People interested in getting their GED certificate may contact Skip Eberhardt at 704-7181. Teachers and professionals interested in volunteering to teach a class and anyone who can assist with providing transportation to the class also are asked to call.
Skip Eberhardt can help people find a job. The problem is they're not qualified to work.
The 62-year-old former Spencer J. McCallie Homes resident said he received more than 70 calls in less than a month, all from people looking for work, but none of the job seekers had a high school diploma.
To help, Eberhardt solicited help from five retired schoolteachers and professionals to start a GED program this week. Chattanooga College, in Eastgate Town Center, donated its space for the program.
Eberhardt is aiming his program at students who may be more interested in getting technical training instead of college after getting their GED certificate.
Charles Isabell, a retired Hamilton County schoolteacher of more than 20 years, and T.R. Gunn, a radio broadcaster of more than 20 years are among the educators and professionals teaching the class.
Everybody is welcome, said Eberhardt, who is also a student in the class. His goal is to get his GED certificate, continue his education, then teach the GED classes himself.
Nobody associated with the program, including Eberhardt, gets money. Teachers and Eberhardt say they're motivated by a desire to help people like themselves who grew up in low-income neighborhoods.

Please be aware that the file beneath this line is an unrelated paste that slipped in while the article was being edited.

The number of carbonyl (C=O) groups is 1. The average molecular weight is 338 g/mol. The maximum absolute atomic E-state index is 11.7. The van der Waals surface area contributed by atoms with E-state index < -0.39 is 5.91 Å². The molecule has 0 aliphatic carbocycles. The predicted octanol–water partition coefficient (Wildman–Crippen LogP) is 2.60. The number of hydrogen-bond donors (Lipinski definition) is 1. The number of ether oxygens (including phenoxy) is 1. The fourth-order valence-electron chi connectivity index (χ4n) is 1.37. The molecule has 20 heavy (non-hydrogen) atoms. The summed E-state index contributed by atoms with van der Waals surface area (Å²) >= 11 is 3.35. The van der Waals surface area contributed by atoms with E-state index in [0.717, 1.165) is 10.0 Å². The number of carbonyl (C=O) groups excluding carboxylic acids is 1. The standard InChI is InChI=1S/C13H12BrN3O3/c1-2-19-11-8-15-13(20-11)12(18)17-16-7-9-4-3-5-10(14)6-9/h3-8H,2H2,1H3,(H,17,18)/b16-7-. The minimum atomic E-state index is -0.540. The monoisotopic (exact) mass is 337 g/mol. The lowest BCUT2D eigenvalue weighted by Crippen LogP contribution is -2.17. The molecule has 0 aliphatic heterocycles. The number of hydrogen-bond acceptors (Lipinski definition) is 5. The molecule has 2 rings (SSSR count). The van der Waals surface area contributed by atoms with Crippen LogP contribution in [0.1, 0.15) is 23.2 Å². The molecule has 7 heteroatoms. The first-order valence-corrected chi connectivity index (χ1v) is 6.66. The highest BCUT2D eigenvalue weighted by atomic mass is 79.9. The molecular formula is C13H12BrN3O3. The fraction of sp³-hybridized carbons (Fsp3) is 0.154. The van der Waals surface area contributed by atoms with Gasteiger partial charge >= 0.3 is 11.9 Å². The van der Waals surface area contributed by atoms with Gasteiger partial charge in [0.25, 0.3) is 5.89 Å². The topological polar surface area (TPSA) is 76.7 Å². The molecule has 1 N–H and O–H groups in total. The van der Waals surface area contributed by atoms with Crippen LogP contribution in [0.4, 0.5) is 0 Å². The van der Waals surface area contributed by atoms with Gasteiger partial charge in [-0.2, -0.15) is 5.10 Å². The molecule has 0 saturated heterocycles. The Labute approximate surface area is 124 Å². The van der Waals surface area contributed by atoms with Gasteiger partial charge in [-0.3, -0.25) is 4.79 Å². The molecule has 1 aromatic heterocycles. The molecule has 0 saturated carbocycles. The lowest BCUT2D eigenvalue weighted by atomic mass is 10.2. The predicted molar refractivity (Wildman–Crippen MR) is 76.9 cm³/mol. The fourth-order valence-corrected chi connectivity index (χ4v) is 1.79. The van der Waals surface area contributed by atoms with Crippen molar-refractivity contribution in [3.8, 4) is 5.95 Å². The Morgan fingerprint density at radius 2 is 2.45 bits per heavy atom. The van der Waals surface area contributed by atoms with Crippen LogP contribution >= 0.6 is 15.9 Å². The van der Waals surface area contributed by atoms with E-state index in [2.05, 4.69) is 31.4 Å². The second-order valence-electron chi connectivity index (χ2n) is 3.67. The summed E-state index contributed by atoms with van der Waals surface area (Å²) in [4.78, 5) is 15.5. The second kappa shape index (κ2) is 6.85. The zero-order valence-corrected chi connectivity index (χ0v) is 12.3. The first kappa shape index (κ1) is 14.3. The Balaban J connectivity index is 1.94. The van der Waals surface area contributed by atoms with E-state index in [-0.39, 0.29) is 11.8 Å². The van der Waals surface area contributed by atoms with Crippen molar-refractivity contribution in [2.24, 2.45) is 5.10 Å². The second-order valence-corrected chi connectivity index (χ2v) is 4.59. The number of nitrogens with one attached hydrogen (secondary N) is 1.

If students don't have transportation, Eberhardt said he'll pick them up in his van, and he's hoping someone will donate a van to help.
Classes are held four hours a day on Monday, Tuesday and Wednesday. Teachers meet with students on Friday for tutoring only. Students can take the GED exam when they are academically prepared.
Isabell said he expects most students in the class to be ready in about two months if they attend regularly.
Anthony Wilson is one of more than 20 students enrolled.
"I'm trying to provide for my family. I want to do better, but it's hard for me to maintain without an education," said Wilson, the father of four children age 6 months to 7 years.
Wilson, 27, dropped out of high school in his junior year to work and take care of his then-pregnant girlfriend, whose father put her out when she became pregnant.
Wilson wants to get his GED certificate and become a certified auto mechanic.
LaTisha Freeman also dropped out of school in her junior year. As a teenager, she maintained her household while her mother battled a drinking problem.
Most times, her mother was in jail or away from the home, so Freeman, the oldest of four children, washed clothes, cooked meals and made sure her brother and two sisters were ready for school. Two have graduated from high school and the youngest is in 12th grade this year.
Now at 41, Freeman is in the class to get her own education. She's worked since age 14 and said she can do anything, including lay bricks. She's been a shift manager for McDonald's, an inspector for Koch Food and an assistant to the executive housekeeper for Quality Inn.
But without an education, some employers still offer her minimum wage when she starts a job.
"I feel I'm too qualified to make $7.50 an hour," said Freeman. "You name it, I can do it. I have the skills, but no diploma."
Contact staff writer Yolanda Putman at firstname.lastname@example.org or call 423-757-6431.